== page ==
Oh, by the way, the best evidence for evolution happens to be genetic mutation, not dinosaur fossils. But fossils now really have this importance: if the carbon dating of fossils is ineffective, then obviously radioactivity is ineffective, and nuclear power never happened.
It is sad that children like Brady – or Palin or Robertson, et al – choose to befuddle their followers (just for the sake of their own aggrandizement) into believing they live in an era before technology and science effectively reinforce each other. It remains a curiosity that supposed ‘Christians’ continue to speak falsehoods while practicing some weird paganism masquerading as “literal word of God.” Can God’s “day” be 12 million human years long? Isn’t it disrespectful to God to assume otherwise? Augustine said God is outside of any time at all, thus such measure is irrelevant to his being; Ambrose thought it possible that God regenerated the universe in its entirety every moment, making such measure irrelevant to our being. If it matters to a scientist for the sake of greater investigation, discovery, invention, then let us travel that road, since, such concerns God only insofar as he loves us and these benefit us – if He fears such discoveries, or would deny us such benefit, “then he is not God, and we have nothing to fear” (as the hero of Ridley Scott’s “Kingdom of Heaven” remarks).
The theory of evolution was among the theories that medical scientists were able to use to develop such benefits as penicillin and the polio vaccine. Those unwilling to live with Darwin are free to abjure these benefits as well. But they are NOT free to deny these benefits to me or my family – including the benefit of a good secular education with scientific (not spuriously ‘religious’)foundations.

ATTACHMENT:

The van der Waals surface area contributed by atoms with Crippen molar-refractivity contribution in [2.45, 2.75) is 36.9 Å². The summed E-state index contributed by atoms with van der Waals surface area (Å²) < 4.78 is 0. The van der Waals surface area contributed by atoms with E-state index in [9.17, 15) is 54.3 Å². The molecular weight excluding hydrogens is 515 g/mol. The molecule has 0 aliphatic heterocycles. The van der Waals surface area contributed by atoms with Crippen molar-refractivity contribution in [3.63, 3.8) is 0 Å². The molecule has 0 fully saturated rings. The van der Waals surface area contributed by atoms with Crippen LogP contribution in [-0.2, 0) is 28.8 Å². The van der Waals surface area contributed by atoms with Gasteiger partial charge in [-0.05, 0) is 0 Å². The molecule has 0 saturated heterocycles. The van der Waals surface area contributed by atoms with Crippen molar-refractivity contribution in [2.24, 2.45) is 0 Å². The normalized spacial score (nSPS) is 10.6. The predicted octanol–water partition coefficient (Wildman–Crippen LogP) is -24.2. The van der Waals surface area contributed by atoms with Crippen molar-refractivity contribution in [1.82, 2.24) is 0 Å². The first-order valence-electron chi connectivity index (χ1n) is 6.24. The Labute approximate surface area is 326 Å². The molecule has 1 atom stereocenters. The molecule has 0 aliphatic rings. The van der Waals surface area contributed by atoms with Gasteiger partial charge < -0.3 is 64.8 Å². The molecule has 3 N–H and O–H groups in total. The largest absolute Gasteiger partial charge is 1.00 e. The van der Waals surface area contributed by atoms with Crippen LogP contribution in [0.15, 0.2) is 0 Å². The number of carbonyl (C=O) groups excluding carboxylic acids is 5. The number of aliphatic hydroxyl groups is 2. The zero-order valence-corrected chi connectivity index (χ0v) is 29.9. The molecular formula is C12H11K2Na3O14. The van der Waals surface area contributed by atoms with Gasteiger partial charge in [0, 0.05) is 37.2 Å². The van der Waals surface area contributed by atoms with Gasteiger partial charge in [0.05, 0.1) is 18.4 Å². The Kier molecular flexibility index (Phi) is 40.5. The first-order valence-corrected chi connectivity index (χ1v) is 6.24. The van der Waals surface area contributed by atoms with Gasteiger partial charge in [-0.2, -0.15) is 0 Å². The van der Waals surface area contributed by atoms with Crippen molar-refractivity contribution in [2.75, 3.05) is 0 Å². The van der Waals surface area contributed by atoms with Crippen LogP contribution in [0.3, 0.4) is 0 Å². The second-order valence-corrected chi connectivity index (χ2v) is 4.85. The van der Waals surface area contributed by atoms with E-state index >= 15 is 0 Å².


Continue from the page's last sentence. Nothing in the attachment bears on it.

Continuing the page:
The teaching of evolution in publicly funded schools is Constitutional; the teaching of Creationism, or other religious credo, is not. Those unhappy with that may withdraw their children into private church-sponsored schools where they can be kept ignorant as rocks.
Following the State Supreme Court’s attempt to preserve the law while remarking it as ‘poorly written,’ and overturning Scopes’ conviction, the ultimate result of the Scopes trial on which this film is based, was for the law to be repealed by the state legislature as unenforceable.
“The first major court battle over evolution in the federal courts was decided in 1968, when the United States Supreme Court ruled in Epperson v. Arkansas that a state statute prohibiting the teaching of evolution was unconstitutional because it catered to a religious doctrine, thereby violating the establishment clause of the First Amendment of the United States Constitution.” From http://www.tungate.com/evolution_court_cases.htm
— [end review] —
For more information: Please visit the Scopes trial page at University of Missouri–Kansas City School of Law: http://law2.umkc.edu/faculty/projects/FTrials/scopes/scopes.htm, wherein can be found this excerpt from the trial’s transcript:
Darrow’s examination of Bryan